Monday, October 27, 2008
Thursday, October 23, 2008
Tuesday, October 14, 2008
Sunday, October 12, 2008
Friday, October 10, 2008
This year, like so many times in the past, Bloemfontein had the honour of hosting the top event on the model aircraft aerobatic calendar: The Pattern Acrobatic Masters. CRF Chairman Wynand Swart and the CRF team did an excellent job again. Not even an untimely burglary shortly before the event could disrupt this machine. The stolen windsock mast was replaced by a mast from my Ham Radio days and erected by Wynand in a matter of days, most of the box markers and clubhouse equipment had to be replaced before the event. The missing competition pegboard was the only thing that we missed, but this was soon rectified with an improvisation from Toit Venter.
Read the full report with photos here, (520 k pdf).
Wednesday, October 08, 2008
I have read with interest your organisation’s activities and association with AeSSA in the AeSAA news letter and am wondering whether you are aware that SAMAA has its origin in about 1937 and that in 1938 the first radio controlled model aircraft was flown here at Hout Bay. Perhaps you know this already. I believe that at that time I was one of the first members.
The photos show the SAMAA buttonhole badge at that time, The actual radio controlled flight, and the glider fuselage under construction.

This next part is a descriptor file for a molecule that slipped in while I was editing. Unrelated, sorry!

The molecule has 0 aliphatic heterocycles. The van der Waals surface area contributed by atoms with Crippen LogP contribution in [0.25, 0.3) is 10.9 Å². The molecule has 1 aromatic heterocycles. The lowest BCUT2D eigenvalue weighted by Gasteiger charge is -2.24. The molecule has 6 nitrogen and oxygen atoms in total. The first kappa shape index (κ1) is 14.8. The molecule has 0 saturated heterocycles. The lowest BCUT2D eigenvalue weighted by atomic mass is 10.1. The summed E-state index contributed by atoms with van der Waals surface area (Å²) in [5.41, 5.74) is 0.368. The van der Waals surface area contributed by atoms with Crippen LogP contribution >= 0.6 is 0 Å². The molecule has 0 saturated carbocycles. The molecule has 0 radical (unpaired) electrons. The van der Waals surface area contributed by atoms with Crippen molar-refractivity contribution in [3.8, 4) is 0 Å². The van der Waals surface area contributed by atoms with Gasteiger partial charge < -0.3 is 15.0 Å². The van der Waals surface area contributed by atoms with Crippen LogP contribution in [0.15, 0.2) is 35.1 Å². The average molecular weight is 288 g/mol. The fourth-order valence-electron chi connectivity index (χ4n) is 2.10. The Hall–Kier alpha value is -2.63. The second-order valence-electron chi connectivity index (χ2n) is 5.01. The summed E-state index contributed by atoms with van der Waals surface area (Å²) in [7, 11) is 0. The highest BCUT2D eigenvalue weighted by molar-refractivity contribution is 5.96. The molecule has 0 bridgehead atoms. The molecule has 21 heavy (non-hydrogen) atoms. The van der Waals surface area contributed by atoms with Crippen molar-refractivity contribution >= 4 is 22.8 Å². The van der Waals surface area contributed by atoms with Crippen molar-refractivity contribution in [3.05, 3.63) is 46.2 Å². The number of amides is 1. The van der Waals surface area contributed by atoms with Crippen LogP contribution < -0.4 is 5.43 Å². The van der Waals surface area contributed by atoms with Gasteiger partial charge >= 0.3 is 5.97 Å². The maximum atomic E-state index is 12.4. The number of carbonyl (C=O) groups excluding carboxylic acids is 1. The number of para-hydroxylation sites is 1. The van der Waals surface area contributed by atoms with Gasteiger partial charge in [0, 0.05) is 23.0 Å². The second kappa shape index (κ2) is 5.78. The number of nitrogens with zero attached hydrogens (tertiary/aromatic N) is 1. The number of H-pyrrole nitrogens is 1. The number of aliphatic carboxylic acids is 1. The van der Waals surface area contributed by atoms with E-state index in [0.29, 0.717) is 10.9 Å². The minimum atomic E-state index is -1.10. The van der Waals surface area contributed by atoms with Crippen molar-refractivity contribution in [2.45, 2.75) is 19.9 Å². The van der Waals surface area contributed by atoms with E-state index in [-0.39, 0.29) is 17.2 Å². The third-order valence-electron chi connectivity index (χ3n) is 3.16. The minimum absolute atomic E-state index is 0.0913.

W.A.T. "Fritz" Johl (FRAeS)
I asked Bob if he couls add any more to this. Here's his reply:
Dear John, Fritz
Here is some info from my archives:
In 1934, Mr Lilly flew a 5-ft span balsa and tissue model aircraft, "Albatross" for nearly 5-minutes. Movement to establish a club at Cape Town Technical College.
(1 August 1937) Four Wakefield model aircraft from South Africa were sent to compete by proxy in the Wakefield Cup in England (Fairey's Aerodrome at Hayes, in Middlesex). USA and GB domination was broken by a French win.
In August 1937, The South African Model Aeronautic Association was formed on initiation of Viv Gracie of Cape Town, Phil Dalgety of Durban, and Alf Yardley of Johannesburg.
In June of 1939, Viv Gracie and Henry Rieder flew the first radio-controlled glider (14' span) in South Africa, on the beach at Hout Bay. They were also building a powered model aircraft, that flew successfully some time later (date unknown to me).
The documentation is vague, but to my knowledge, the first powered R/C flight was made at Leach's Bay (East London), with 9-foot single-channel model, V3, powered by Forster 99 with hand-carved 18" propeller. Pilots were probably Bob Masters and Viv Andrews. This was late in 1946. Control line flying took place at East London airport. Gerry Masters was first C/L flier with Jim Walker Fireball.
In 1948 in Cape Town, Con Wallis and Mr Gemeken flew a radio-control model with Lorenz Airtrol and E.D equipment. Chips Wannenburg flew a Good Brothers Rudderbug with their (Good Brothers) R/C equipment.
Fritz, I would be very happy if you could forward any information on the early years of South African aeromodelling.
Last years Champion, Christopher Harris qualifies automatically.
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